‘The fish are biting and the beers are cold!’: Australia welcomes New Zealanders back to the country, with Kiwis allowed to enter without covid quarantine
- It will be the first time Australia welcomes non-citizens to country since March
- The news comes amid a slowdown of infections and a struggling economy
- Deputy Prime Minister Michael McCormack announced the news on Friday
- He said New Zealanders could travel to certain regions from October 16
- However New Zealand is not ready to allow Australian entries without quarantine
- Prime Minister Jacinda Ardem also said anyone returning would have to isolate
Australia will welcome New Zealanders back into the country for the first time since March, allowing Kiwis to enter without being required to quarantine on arrival.
The announcement came from Australian Deputy Prime Minister Michael McCormack on Friday, as Australian Covid-19 infections slow and Canberra seeks to revive its ailing economy.
‘I have just gotten off the phone with (Northern Territory) Chief Minister (Michael) Gunner who says the fish are biting and the beers are cold, and he wants to see as many of his New Zealand cousins and friends as possible,’ McCormack told reporters in Canberra.
Australian Deputy Prime Minister Michael McCormack announced on Friday that Australia would welcome arrivals from New Zealand after closing its borders to all non-citizens in March, in a bid to give the country’s ailing economy a boost
New Zealand citizens and residents will be allowed to travel to Australia’s most populous state of New South Wales and its remote Northern Territory (NT) from October 16.
When they arrive, they will not have to undergo the two-week quarantine required of Australians arriving from other nations, McCormack said.
Instead, anyone arriving will have to declare they have not been in a hotspot – defined as place with three Covid-19 daily cases over three days – in the two weeks before their flight.
Australia closed its borders in March to all non-citizens to slow the spread of the coronavirus, which has claimed 890 lives in the country and brought much of the economy to a standstill.
Only 14 cases have been reported in NSW in the past two weeks – all of them people in hotel quarantine – while the Northern Territory has had no new cases since early August.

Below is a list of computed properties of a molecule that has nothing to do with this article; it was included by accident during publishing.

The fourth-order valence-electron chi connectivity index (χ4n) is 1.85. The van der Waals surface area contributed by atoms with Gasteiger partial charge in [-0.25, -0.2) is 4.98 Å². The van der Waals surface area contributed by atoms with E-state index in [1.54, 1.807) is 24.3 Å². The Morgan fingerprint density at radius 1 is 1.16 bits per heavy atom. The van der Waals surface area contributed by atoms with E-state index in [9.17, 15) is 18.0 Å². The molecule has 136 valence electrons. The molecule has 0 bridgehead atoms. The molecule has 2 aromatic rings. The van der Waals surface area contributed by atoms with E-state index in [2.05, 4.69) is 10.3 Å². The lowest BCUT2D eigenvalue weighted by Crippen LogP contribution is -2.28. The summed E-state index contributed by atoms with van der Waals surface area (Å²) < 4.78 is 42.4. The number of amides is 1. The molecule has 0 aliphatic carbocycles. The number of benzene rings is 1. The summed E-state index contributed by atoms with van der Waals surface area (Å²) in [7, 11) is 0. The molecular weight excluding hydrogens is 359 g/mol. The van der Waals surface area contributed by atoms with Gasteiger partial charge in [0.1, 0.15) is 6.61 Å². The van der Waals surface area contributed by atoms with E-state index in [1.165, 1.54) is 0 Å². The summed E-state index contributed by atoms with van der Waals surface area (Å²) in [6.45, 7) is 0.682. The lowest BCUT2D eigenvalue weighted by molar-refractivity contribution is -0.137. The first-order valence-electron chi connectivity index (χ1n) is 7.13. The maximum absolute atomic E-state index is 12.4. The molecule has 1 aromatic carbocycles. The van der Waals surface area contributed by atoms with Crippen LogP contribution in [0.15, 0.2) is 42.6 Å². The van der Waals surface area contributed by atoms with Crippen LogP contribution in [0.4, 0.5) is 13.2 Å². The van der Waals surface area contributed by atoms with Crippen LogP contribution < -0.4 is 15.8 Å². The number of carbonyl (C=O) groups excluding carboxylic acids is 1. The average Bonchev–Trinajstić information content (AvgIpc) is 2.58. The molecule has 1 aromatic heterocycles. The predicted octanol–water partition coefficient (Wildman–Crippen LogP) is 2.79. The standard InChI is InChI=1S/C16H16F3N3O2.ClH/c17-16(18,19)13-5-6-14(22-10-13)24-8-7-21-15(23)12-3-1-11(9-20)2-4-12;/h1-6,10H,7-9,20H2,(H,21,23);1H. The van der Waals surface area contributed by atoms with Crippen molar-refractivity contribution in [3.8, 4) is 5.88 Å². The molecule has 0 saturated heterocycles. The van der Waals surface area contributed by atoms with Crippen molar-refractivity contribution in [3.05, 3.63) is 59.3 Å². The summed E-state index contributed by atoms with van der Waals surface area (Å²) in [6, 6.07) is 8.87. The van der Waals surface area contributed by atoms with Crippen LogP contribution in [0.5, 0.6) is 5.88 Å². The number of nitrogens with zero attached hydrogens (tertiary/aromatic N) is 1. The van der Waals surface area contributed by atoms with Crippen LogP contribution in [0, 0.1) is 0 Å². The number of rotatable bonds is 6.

New Zealand meanwhile has effectively eradicated Covid-19, reducing the threat of additional infections in Australia from New Zealand visitors.
Mr McCormack said he wanted two-way travel but said no date has been set for when Australians can go to New Zealand.
New Zealand Prime Minister Jacinda Ardern said those who travelled to Australia would have to quarantine on their return. She also said New Zealand would not open its borders to Australians for now.
Travellers from New Zealande will be able to fly in to Sydney and Darwin without quarantine from 16 October under the first stage of the travel bubble. Pictured: Sydney, file photo
Ardern said on Thursday: ‘In our view, we are not ready to have quarantine-free travel with Australia.
‘I encourage New Zealanders to think about spending their dollars here locally,’ she said.
‘Even if Australia opens up borders for New Zealanders to go in without quarantine, that doesn’t mean that they won’t have to go into quarantine on return. At this stage they will.’
Ms Ardern and Mr Morrison have been discussing the return of regular travel across the Tasman for months, though New Zealand’s Covid-19 elimination strategy means Ms Ardern is less inclined to open up.
‘They have a very different strategy to us, and so they’re making that decision and that is their prerogative but for now we of course have to keep New Zealanders safe,’ she said.
New Zealand leader Jacinda Ardern (pictured) said on Thursday: ‘In our view, we are not ready to have quarantine-free travel with Australia’. Anyone who does go to Australia from New Zealand will be required to quarantine on their return home under New Zealand’s measures
The travel route will provide a badly needed boost to Australia’s economy, which shrank seven per cent in the three months ended June, the most since records began in 1959.
New Zealand tourists spent £1.44 billion in Australia during 2019, according to government estimates.
The NSW capital Sydney is Australia’s biggest tourist destination, while the Northern Territory boasts Outback attractions like Uluru.
The agreement will also free up 325 Sydney hotel quarantine places for Australians to return from overseas.
McCormack said Canberra was also considering allowing residents of other countries that have no COVID-19 outbreaks to also enter Australia, although he declined to say which countries were under consideration.
The agreement between the federal government and the NSW and NT governments means Pacific islanders will be able to fly into Australia for work after spending 14 days in New Zealand.
‘They can avail themselves of this opportunity, they can come and pick fruit, shear our sheep, fall in love,’ Mr McCormack said.
The deputy prime minister said this was the first step in Australia’s plan to re-open to the world after the Covid-19 pandemic.
‘We may well extend this. We want to open up Australia to the world. This is the first part of it,’ he said.
Earlier this week Prime Minister Scott Morrison flagged that flights could next be allowed from Japan, South Korea and Pacific islands such as Fiji.
Mr Morrison said opening up some international travel will be great for tourism businesses.
Australia’s second-most populous state Victoria accounts for 90% of national COVID-19 deaths and remains in partial lockdown.
Victorian officials said seven people had been diagnosed with COVID-19 in the past 24 hours, down from 15 on Thursday and near the four-month low of five cases reported on September 28.